With a tear rolling down her cheek, Stephanie Broadley holds her baby son Beau for the first and final time.
Beau had been stillborn minutes before the photograph was taken, after avoidable mistakes by midwives at the hospital in Grimsby.
The 28-year-old from North East Lincolnshire has released the picture to highlight what she says is the failure to learn from mistakes in maternity services and she called on health secretary Matt Hancock to take urgent action.
Ms Broadley had warned midwives that Beau was no longer moving before his birth in May 2018, but they did not listen and classed her as a low-risk case because she had requested a home birth
Speaking to The Independent Ms Broadley said: “Every time I look at that photograph I can see in my eyes the amount of pain I was experiencing in that moment. I want people in the hospital and the NHS to see how that devastated us, how it completely broke us, and to appreciate Beau was real. I’ve always said I want something good to come of what happened to us.
“As hard and as upsetting as it is for me to look at, it says everything that needs to be known about maternity failings in the UK. Too many families are going through this and things are not changing fast enough.
“I want Matt Hancock to look at this photograph, I’ve tried emailing him and never had a response.”
Ms Broadley and her husband Lee, 30, have backed The Independent’s campaign with charity Baby Lifeline for the reinstatement of the £8m maternity safety training fund which was scrapped after just one year.
She added: “It needs bringing back because they aren’t learning when things go wrong and the only way they are going to do that is with training.”
A serious incident investigation into Beau’s death, by the North Lincolnshire and Goole Trust, found the mention of a homebirth led staff suffering “task blindness” which meant guidelines weren’t followed when Stephanie’s waters broke at 37 weeks.
She was not given antibiotics to prevent infection and didn’t have her blood screened.
On three separate occasions Stephanie alerted midwives that she couldn’t feel movement during labour but no action was taken.
She said: “I wish I had been more forceful and loud. The problem is that you place your trust in the people who are there to care for you.
“When Beau was stillborn it was absolutely heartbreaking. I just held him in my arms and sobbed, and it is so difficult thinking back now because I feel like I let him down. I feel that I should have shouted out for him more.”
The investigation concluded an “over-optimistic” approach meant staff failed to appreciate the growing risk to Beau.
It said key decisions were made “without actually assessing the patient and not having the full history”. Midwives also failed to escalate concerns to doctors.
The couple, from Immingham, have also learned of another baby death 10 months before Beau. An incident report for that family, seen by The Independent, concludes maternity staff did not act when the mother’s blood pressure became raised during labour at Scunthorpe General Hospital.
The mother, who did not want to be named, was not reviewed by a doctor and the baby’s heartrate was not monitored as it should been with similar delayed actions by staff.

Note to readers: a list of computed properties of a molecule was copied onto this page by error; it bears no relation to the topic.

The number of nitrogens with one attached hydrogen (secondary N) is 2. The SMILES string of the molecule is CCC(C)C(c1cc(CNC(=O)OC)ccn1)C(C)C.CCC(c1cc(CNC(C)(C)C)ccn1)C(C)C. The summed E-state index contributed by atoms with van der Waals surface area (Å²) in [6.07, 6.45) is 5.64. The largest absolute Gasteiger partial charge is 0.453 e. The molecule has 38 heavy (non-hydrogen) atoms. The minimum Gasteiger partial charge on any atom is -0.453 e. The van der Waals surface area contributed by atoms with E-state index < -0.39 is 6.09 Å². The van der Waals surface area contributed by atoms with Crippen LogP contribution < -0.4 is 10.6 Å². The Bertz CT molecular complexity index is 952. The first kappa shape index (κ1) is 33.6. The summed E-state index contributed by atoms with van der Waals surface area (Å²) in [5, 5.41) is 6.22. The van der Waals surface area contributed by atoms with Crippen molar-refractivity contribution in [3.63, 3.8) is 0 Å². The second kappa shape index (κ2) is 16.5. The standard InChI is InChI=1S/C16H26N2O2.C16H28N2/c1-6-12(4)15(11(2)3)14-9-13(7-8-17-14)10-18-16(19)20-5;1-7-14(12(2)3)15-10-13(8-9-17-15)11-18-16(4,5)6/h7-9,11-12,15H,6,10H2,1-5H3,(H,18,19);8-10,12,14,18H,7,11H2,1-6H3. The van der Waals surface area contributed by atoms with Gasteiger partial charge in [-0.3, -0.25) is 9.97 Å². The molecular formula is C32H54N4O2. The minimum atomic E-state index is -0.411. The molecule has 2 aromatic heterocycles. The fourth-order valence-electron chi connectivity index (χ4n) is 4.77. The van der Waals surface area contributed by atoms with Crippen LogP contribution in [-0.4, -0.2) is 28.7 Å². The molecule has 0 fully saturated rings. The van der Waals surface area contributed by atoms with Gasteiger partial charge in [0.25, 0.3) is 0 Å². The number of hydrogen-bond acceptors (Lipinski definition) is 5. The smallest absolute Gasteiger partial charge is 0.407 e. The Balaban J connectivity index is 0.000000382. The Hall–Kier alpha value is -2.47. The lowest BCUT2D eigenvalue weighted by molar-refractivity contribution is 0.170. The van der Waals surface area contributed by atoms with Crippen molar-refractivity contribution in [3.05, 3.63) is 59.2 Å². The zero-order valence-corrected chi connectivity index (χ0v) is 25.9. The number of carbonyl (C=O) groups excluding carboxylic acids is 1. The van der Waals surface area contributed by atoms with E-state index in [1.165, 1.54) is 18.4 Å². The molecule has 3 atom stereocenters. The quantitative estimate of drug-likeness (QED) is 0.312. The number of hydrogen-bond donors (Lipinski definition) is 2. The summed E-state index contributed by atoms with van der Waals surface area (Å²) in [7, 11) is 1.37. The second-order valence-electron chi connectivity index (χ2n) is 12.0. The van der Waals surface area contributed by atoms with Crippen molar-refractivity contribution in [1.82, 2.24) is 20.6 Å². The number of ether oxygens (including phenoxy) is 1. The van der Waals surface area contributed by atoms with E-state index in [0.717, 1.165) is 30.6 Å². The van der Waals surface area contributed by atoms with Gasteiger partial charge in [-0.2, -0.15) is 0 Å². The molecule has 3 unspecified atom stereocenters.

Ms Broadley said this investigation was completed five months before she went into labour with Beau saying: “Clearly nothing was learned across the trust from it.”
She added: “Health trusts are simply not learning lessons from mistakes and maternity staff continue not listening to mothers like myself when things are not right during pregnancy and labour.”
The trust has now admitted its failures in Beau’s care after a negligence case launched by law firm Hudgell Solicitors. It has yet to agree a settlement.
It is the latest maternity failing to emerge in the NHS as hundreds of potential poor cases are being investigated at the Shrewsbury and Telford Hospitals Trust and last week a new inquiry was launched into poor maternity care at the East Kent Hospitals University Trust.
The Healthcare Safety Investigation Branch has launched a national investigation into delays during labour which it said was causing deaths and stillbirths.
Former health secretary Jeremy Hunt, now chair of the health select committee, has also backed The Independent’s campaign and said he believes an inquiry into maternity safety nationally is needed.
Dr Peter Reading, chief executive at Northern Lincolnshire and Goole Trust, said: “I would like to offer my sincere condolences to Ms Broadley and her family for their tragic loss. We have carried out an investigation into the care Ms Broadley received but unfortunately as legal proceedings are still ongoing we are unable to comment further on this case.”
A Department of Health and Social Care spokesperson said: “We can never underestimate the agony of losing a baby and we are determined to make the NHS the safest place in the world to give birth. We’re committed to transforming maternity services as part the NHS long term plan, backed by an extra £33.9 billion a year by 2023-24.
“We are considering all options for central support for maternity training, as part of wider efforts to improve maternity safety.”
Register for free to continue reading
Registration is a free and easy way to support our truly independent journalism
By registering, you will also enjoy limited access to Premium articles, exclusive newsletters, commenting, and virtual events with our leading journalists
Already have an account? sign in
Join our new commenting forum
Join thought-provoking conversations, follow other Independent readers and see their replies